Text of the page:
The writing of software is critical to the operation of today's gadgetry, but no one manual guiding how software should be written currently exists. IBM fellow Grady Booch says there needs to be a codified approach to writing software, warning that "if I don't have a sense of the architecture, and I keep piling on code, it becomes a fetid mess." Booch says the Web sports some design "flaws" such as poor separation between its presentation and its semantic layers, which must be allowed to change independently. Another flaw he cites is the Web's underlying TCP/IP protocol, which was never created to support streaming video. Booch calls for the provision of a consistent software writing methodology that runs on different systems and under different circumstances that considers various factors, such as whether the software is running on a single machine with multiple processors or on a cluster of single-processor machines; whether all of the software source code goes into a single file on the computer or is broken down and executed as multiple scripts; and the manner in which the software will define and employ the different data it encounters. Booch notes that academia has lagged behind business in terms of software innovation, and he suggests that young programmers should be trained through a tutorial such as "Alice," a 3D software writing program designed to make it easy to create an animation for relating a narrative, playing an interactive game, or producing a video to share on the Web.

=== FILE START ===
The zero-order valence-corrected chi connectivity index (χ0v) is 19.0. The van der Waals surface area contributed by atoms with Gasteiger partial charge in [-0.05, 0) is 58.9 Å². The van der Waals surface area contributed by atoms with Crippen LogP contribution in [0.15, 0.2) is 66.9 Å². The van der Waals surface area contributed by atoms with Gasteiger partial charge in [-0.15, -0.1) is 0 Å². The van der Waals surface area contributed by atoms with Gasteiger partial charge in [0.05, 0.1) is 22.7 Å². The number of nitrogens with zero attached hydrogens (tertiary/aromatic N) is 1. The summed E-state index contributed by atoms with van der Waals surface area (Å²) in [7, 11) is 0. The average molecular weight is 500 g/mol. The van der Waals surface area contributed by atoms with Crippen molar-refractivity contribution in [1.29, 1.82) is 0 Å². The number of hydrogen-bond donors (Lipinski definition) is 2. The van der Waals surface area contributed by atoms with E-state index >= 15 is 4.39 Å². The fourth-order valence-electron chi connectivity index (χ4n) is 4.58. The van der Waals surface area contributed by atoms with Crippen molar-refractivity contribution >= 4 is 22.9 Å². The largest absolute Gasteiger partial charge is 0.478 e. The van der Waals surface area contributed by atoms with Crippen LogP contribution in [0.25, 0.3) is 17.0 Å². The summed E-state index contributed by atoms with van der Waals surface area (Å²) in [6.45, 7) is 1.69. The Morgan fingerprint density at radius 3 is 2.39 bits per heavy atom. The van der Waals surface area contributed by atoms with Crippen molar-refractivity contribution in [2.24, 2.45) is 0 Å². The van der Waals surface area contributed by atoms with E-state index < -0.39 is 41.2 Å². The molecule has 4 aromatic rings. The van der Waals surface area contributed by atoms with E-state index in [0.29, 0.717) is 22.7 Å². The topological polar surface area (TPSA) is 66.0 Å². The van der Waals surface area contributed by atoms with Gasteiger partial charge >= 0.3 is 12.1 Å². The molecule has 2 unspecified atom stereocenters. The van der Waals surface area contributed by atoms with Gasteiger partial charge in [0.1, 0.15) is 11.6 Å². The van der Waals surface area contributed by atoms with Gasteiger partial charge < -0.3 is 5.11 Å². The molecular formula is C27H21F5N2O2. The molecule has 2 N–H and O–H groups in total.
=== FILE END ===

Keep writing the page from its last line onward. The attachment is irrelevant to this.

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Eye Movements Could Replace Tactile Electronics Controls
Associated Press (06/26/08) Kageyama, Yuri

NTT DoCoMo's cell phone of the future will be based on inconspicuous wearable technology, says executive research engineer Masaaki Fukumoto. For NTT DoCoMo, he says that means designing a cell phone that is shaped like a ring about the size of a ping-pong ball, and produces sound when the wearer sticks her finger in her ear. The cell phone would be adapted to download music, play video games, shop online, receive email, and read bar codes to get product information. The company has a wristwatch that will enable the wearer to control consumer electronics such as a DVD player remotely by tapping their thumb and forefinger together. NTT DoCoMo has also designed headphones that enable the wearer to turn up the volume on a portable music player by rolling their eyes.